I’m not sure why this popped into my head, but it did. It’s kind of a rambling story but if you stick it out until the end you’ll learn a bit about where my sense of humor comes from. Unlike most of what I write, this is all true.
Back in ’87 or ’88, when I was in high school, I learned I’d need a fine arts credit if I wanted to graduate. Since staying at Farmington High School for the rest of my life wasn’t high on my list of things I wanted to do, I dug around to see what was offered. I found art (I can’t draw), theater, and speech/debate. Theater didn’t especially appeal to me at the time so I chose what looked like the easiest solution: speech and debate.
I pretty much sucked my first year, but found my footing the second year and got halfway decent at interp. For the uninitiated out there, interp (Humorous/Dramatic interpretation) is basically a one person play that can only last around ten minutes and you can’t move. It was a competitive event, meaning I would show up to a tournament and sit through multiple rounds of other people performing their little one-person plays.
As you can imagine there were some spurious choices for plays people chose to perform. I ran a whack of them over time, but always tried to get something funny; most people went for the horribly dramatic world is going to end and everything sucks plays that are so popular with high schoolers. Among other story lines: cancer, AIDS, children dying of various things. It honestly got so tragic it got kind of funny. Maybe I turned into this guy.
Or maybe it was all just so over the top that you just had to laugh at the silliness. One of the plays that was popular as a piece back in the day was ‘night Mother by Marsha Norman. It won some awards in the mid 80s and was just insane enough that everyone wanted to try their hand at it. Note, this isn’t Vonnegut’s Mother Night, which was actually an amazing story. ‘night Mother was about two women, mother and daughter, and the daughter decides she’s going to kill herself because her life is miserable. They talk, they plead, she shoots herself. Game over.
I saw that a lot when I was competing and it continued on into collegiate competition as well. While all this was going on, I was doing a piece by Ted Tally called Coming Attractions. It was a funny play with a very serious side to it. Coming Attractions is about a small-time criminal who gets an agent so he can become a big-time criminal. At it’s heart, it was about our fascination with criminals and even had a terrorist comedian as a bit character.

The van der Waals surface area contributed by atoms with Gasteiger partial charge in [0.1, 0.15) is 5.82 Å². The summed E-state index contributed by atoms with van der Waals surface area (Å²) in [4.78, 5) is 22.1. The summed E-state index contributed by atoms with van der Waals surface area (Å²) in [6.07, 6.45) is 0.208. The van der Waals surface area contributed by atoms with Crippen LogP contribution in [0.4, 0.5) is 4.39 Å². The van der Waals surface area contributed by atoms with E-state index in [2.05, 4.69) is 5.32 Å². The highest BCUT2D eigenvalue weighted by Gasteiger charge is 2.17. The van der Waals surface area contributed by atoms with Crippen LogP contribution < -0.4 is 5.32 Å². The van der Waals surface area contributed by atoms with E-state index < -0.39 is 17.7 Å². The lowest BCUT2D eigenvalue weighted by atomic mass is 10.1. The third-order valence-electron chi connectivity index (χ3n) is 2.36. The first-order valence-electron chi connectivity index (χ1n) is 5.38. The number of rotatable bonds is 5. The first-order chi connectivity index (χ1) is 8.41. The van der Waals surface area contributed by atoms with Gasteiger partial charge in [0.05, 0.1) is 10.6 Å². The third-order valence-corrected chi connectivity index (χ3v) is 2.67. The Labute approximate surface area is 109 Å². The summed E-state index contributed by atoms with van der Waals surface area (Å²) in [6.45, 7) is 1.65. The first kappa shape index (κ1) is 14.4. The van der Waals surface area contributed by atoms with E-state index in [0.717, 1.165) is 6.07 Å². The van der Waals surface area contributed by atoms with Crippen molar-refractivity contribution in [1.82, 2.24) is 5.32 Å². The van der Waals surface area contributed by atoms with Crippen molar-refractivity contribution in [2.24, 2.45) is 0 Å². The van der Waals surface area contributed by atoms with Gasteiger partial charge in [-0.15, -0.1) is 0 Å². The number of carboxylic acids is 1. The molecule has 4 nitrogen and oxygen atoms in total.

“Terrorist comedian enters the stage dressed in loud plaid jacket. A translator with an AK-47 kneels in front of him. The comedian spews a bunch of Arabic sounding words:
Translator: So I was a torturing your American Ambassador last night
Comedian: more Arabic sounding words
Translator: When he looks up at me and asks, ‘What was that ladle you cut me with last night?’
Comedian: more Arabic
Translator: And I said, ‘That was no ladle, that was my knife’.
Comedian: more Arabic
Translator: So he says, ‘Take my life, please!’
Comedian pauses for effect, then says more Arabic sounding words
Translator: He wants to know if you can hear him in the back.”
Amazingly, twenty years later I still remember that section. I competed for many years and came pretty close to breaking into the quarter finals at the national tournament, I was ranked 34th or something like it. It was my brush with greatness.
I saw ‘night Mother a lot. And I grew to hate it.
In college, I minored in Theater. One of the classes was directing. I modified a Woody Allen story for the stage and put it on with two people, one playing the lead and the other playing the rest of the characters. It was great fun. Now, while all this was going on, my buddy and I were sitting together watching the plays and what should come on but ‘night Mother.
I gritted my teeth and tried to stay quiet, but at the end the director had the characters wind up back to back sitting on the floor. The daughter locks the door, the mother pounds on it, desperate to get in. We hear a gunshot and see the daughter slump to the floor next to a chair which was serving as a door. The mother, weeping, slides down and leans against the other side of the chair. While I was watching all this going on this scene popped into my head:
So, I lean over to my buddy and whisper, “Spooocckkk.”
What I failed to realize was he was actually into the story. Not only did my one little bit of MST3K ruin the play for him, but he nearly lost it laughing in the middle of the most important part of that play.
I think he still blames me that for moment.